Risk Management - a Tool for Reducing Exposure to Legal Liability
Cotten, Doyice J., JOPERD--The Journal of Physical Education, Recreation & Dance
The authors of these feature articles have discussed some of the major legal issues that concern physical education, recreation, and dance professionals. A thread which ties these legal concerns together is risk management.
Risk management has been defined as "the formal process of assessing exposure to risk and taking whatever action is necessary to minimize its impact" (National Association of Independent Schools, 1988).
Four basic aspects of the risk management process are: (1) identifying the potential risks; (2) evaluating risks; (3) selecting the proper approaches to the risks; and (4) implementing operational procedures.
Identifying the Risks
van der Smissen (1990) identified four general categories into which all risks may be placed: (1) property exposures; (2) public liability (excluding negligence in program services); (3) public liability (negligence in program services);and (4) business operations.
Property exposure. Property exposure includes loss or damage to facilities, equipment, and equipment of others that might be on loan, leased, or stored on your premises. To identify these risks, first make a list of all property on your premises. Then estimate what damage or loss could result from occurrences such as fire, vandalism, theft, and natural elements such as hail, tornado, flood, lightning, wind, or rain.
Public liability (excluding negligence). Many types of risks are included in this category. Some of these risks are rendered by acts of your employees, such as malpractice; intentional torts such as libel, slander, and false arrest; assault and battery; invasion of privacy; and violation of dram shop and host liquor laws. Exposure may include that of products liability for any equipment used as well as for the sale of food. Other exposures include contractual liability, natural hazards, advertiser's liability, and discrimination or civil liberty violations.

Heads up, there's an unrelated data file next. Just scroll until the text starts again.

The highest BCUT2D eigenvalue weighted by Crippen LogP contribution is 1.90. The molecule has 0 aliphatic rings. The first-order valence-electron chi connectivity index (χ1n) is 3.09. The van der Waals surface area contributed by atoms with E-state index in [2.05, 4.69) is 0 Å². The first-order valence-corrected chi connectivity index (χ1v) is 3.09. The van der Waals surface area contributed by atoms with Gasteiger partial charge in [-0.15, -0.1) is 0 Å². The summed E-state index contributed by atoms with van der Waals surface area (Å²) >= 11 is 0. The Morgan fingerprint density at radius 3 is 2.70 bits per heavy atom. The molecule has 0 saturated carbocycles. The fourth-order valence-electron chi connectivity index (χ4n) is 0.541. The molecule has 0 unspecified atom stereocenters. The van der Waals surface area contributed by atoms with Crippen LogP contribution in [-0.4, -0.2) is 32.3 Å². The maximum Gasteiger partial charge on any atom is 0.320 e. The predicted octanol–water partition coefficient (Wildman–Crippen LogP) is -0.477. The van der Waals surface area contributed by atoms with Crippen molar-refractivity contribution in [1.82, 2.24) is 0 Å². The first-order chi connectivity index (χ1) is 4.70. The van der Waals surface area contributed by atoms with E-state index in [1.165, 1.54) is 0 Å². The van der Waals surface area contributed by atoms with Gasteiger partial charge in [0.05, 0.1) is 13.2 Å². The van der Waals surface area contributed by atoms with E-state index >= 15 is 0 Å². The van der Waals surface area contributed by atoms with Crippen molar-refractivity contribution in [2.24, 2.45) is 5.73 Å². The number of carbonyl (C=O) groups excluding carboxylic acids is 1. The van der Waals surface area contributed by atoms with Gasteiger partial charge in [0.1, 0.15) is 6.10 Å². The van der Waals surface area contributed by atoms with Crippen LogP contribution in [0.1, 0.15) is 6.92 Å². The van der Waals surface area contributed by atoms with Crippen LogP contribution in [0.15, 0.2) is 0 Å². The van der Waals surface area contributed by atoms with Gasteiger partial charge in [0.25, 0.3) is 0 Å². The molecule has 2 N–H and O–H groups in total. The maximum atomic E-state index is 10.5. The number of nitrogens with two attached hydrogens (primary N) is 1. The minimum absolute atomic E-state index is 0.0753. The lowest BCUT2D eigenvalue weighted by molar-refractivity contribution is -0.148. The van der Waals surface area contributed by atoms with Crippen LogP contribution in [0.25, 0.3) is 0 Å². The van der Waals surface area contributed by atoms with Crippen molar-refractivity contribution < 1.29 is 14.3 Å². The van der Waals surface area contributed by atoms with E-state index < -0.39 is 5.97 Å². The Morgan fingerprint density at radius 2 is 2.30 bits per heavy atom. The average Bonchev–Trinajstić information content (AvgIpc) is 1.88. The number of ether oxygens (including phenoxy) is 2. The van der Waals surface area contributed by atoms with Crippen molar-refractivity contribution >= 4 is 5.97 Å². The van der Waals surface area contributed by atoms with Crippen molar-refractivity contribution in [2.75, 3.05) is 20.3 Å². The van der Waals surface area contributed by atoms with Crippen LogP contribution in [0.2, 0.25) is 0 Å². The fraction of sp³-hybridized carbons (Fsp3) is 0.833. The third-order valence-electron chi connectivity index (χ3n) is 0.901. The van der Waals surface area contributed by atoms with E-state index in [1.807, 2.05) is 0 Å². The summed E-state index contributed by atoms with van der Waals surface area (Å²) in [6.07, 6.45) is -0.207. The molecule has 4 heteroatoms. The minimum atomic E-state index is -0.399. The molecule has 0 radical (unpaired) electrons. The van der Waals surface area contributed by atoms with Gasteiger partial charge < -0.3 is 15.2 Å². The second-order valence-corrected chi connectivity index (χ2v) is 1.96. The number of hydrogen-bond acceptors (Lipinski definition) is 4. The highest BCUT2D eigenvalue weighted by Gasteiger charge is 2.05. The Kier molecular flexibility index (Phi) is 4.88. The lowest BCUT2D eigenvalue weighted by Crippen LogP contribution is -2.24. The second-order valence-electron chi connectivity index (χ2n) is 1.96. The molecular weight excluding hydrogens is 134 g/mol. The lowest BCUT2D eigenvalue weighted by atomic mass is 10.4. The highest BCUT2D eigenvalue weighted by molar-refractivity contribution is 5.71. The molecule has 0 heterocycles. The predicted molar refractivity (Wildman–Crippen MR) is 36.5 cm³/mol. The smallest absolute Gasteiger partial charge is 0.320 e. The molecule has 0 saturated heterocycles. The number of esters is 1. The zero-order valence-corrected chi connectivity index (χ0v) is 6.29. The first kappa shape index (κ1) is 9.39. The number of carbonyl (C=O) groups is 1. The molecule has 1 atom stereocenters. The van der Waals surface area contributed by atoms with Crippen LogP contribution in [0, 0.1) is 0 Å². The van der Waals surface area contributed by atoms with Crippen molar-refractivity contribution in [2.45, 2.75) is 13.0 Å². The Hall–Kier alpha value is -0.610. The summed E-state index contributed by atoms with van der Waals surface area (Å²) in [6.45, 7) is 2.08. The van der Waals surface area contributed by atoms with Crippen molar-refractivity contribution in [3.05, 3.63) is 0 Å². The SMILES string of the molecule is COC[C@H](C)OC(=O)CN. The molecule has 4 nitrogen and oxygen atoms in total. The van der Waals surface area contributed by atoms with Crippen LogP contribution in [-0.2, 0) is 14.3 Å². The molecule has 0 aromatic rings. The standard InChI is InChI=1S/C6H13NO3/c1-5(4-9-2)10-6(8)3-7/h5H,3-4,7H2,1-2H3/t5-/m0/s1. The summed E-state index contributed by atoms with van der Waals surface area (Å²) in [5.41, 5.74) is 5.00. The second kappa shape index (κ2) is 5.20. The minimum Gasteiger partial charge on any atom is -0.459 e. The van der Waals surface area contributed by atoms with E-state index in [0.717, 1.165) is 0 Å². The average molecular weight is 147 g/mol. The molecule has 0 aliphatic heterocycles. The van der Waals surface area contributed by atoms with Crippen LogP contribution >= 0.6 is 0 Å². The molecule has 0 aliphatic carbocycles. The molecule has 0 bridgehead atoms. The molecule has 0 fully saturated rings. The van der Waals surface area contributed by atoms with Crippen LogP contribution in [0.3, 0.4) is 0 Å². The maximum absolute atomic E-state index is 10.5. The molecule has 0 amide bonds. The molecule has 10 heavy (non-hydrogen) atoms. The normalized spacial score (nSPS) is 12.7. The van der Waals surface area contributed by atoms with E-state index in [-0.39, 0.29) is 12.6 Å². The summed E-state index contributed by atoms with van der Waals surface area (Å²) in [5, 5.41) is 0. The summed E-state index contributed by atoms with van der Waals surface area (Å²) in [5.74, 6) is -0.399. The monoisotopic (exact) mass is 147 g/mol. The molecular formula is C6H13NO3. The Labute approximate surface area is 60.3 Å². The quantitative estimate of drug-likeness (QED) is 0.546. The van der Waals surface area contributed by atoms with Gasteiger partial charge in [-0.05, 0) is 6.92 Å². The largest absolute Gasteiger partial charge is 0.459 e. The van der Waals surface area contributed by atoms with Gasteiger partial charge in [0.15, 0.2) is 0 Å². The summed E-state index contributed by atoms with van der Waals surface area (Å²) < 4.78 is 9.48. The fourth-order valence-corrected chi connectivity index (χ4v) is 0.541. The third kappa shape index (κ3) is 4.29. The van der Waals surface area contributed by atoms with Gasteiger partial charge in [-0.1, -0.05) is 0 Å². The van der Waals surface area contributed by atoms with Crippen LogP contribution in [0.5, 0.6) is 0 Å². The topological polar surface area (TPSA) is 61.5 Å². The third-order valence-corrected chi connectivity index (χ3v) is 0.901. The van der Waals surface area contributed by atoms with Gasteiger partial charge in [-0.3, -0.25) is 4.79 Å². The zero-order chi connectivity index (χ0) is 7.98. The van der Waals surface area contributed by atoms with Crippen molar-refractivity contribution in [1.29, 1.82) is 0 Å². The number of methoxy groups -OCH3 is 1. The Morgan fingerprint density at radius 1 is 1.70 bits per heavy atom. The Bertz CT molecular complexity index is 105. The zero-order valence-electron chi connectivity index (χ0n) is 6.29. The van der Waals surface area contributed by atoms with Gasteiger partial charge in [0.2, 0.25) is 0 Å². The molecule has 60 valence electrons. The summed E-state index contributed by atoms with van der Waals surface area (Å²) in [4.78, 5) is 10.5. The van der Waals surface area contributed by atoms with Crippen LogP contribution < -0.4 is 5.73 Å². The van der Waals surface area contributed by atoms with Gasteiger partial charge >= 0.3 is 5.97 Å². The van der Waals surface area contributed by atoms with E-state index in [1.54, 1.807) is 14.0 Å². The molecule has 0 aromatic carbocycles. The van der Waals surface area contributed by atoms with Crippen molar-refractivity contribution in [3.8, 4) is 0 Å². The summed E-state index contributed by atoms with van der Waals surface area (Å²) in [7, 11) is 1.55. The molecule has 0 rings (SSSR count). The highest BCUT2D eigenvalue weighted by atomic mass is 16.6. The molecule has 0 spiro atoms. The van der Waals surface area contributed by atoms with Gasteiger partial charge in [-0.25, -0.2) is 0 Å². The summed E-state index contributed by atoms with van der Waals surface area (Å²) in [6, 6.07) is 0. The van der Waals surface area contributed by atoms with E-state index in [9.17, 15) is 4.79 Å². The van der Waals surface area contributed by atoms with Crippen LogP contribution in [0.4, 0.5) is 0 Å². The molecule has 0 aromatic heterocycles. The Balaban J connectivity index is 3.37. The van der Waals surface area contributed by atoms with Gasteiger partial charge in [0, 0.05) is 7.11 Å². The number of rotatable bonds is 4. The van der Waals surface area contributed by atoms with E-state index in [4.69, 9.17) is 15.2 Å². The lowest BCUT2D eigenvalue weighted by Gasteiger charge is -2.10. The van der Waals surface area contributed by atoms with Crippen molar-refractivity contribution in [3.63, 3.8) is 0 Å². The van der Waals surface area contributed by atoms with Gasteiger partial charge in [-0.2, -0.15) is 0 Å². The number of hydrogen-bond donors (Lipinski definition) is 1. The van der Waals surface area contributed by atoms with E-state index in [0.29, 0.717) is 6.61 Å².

Public liability (negligence). Examine the program to assess what types of exposures exist to determine the likelihood and the seriousness of the bodily injuries (e.g., death, quadriplegia, broken bones) that might occur in supervised services (such as swimming programs, physical education classes, and sport leagues) and unsupervised areas (such as parks, lakes, playgrounds, and parking areas). Consider the number and training of the personnel involved, the maintenance status of the facilities, and the number of participants or facility users.
Business operations. Evaluate the potential financial loss that could result from the disruption of various aspects of the business operations. These may be classified as personnel-related and nonpersonnel-related risks. Some personnel-related risks include embezzlement and employee dishonesty, health and accident coverage, health of key personnel, and errors or omissions by officers. Nonpersonnel exposures include loss of income due to natural elements, health-related or political reasons, vehicle coverage, and service contracts.
Insurance consultants or a professional risk management company can come to your facility to do a complete risk analysis, but you and your institutional/agency staff also can do a good job of identification. Keep in mind, however, that a onetime identification of risks is not sufficient. Risk identification must be an ongoing process. Personnel should be taught to recognize risks and to know what to do once the risk is recognized (Miller, 1989).
Some risks are more important than others; thus, the second aspect of the risk management process is evaluation of risks. While some might be severe in terms of the physical and financial effect, others might be less serious, but more likely to occur. Risks must be evaluated in terms of the severity of the potential risk (both from the impact on the organization and from the seriousness of the injury to the participant) and the likelihood of the occurrence (van der Smissen, 1990). …